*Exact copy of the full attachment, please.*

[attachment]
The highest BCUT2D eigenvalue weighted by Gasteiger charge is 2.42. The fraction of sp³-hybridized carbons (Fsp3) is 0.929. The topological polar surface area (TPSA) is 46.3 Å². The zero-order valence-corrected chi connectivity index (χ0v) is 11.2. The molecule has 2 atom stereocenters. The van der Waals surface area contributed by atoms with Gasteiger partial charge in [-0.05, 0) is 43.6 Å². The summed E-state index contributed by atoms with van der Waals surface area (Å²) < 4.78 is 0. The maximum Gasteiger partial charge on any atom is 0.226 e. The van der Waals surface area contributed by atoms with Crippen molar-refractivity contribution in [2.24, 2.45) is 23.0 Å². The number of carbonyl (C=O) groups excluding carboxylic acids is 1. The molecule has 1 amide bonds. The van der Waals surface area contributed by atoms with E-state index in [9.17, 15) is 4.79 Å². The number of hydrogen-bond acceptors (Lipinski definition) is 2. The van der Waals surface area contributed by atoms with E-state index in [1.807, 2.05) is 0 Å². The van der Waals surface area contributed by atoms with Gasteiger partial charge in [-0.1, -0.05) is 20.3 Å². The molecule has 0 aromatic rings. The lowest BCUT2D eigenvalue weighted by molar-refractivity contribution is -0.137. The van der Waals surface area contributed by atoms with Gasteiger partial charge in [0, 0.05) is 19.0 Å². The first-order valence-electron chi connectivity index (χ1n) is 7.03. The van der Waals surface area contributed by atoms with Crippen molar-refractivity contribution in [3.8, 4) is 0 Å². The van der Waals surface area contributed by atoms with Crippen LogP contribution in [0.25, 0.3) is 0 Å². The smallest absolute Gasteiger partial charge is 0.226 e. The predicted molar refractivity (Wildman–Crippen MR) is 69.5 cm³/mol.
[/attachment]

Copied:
The highest BCUT2D eigenvalue weighted by Gasteiger charge is 2.42. The fraction of sp³-hybridized carbons (Fsp3) is 0.929. The topological polar surface area (TPSA) is 46.3 Å². The zero-order valence-corrected chi connectivity index (χ0v) is 11.2. The molecule has 2 atom stereocenters. The van der Waals surface area contributed by atoms with Gasteiger partial charge in [-0.05, 0) is 43.6 Å². The summed E-state index contributed by atoms with van der Waals surface area (Å²) < 4.78 is 0. The maximum Gasteiger partial charge on any atom is 0.226 e. The van der Waals surface area contributed by atoms with Crippen molar-refractivity contribution in [2.24, 2.45) is 23.0 Å². The number of carbonyl (C=O) groups excluding carboxylic acids is 1. The molecule has 1 amide bonds. The van der Waals surface area contributed by atoms with E-state index in [9.17, 15) is 4.79 Å². The number of hydrogen-bond acceptors (Lipinski definition) is 2. The van der Waals surface area contributed by atoms with E-state index in [1.807, 2.05) is 0 Å². The van der Waals surface area contributed by atoms with Gasteiger partial charge in [-0.1, -0.05) is 20.3 Å². The molecule has 0 aromatic rings. The lowest BCUT2D eigenvalue weighted by molar-refractivity contribution is -0.137. The van der Waals surface area contributed by atoms with Gasteiger partial charge in [0, 0.05) is 19.0 Å². The first-order valence-electron chi connectivity index (χ1n) is 7.03. The van der Waals surface area contributed by atoms with Crippen molar-refractivity contribution in [3.8, 4) is 0 Å². The van der Waals surface area contributed by atoms with Crippen LogP contribution in [0.25, 0.3) is 0 Å². The smallest absolute Gasteiger partial charge is 0.226 e. The predicted molar refractivity (Wildman–Crippen MR) is 69.5 cm³/mol.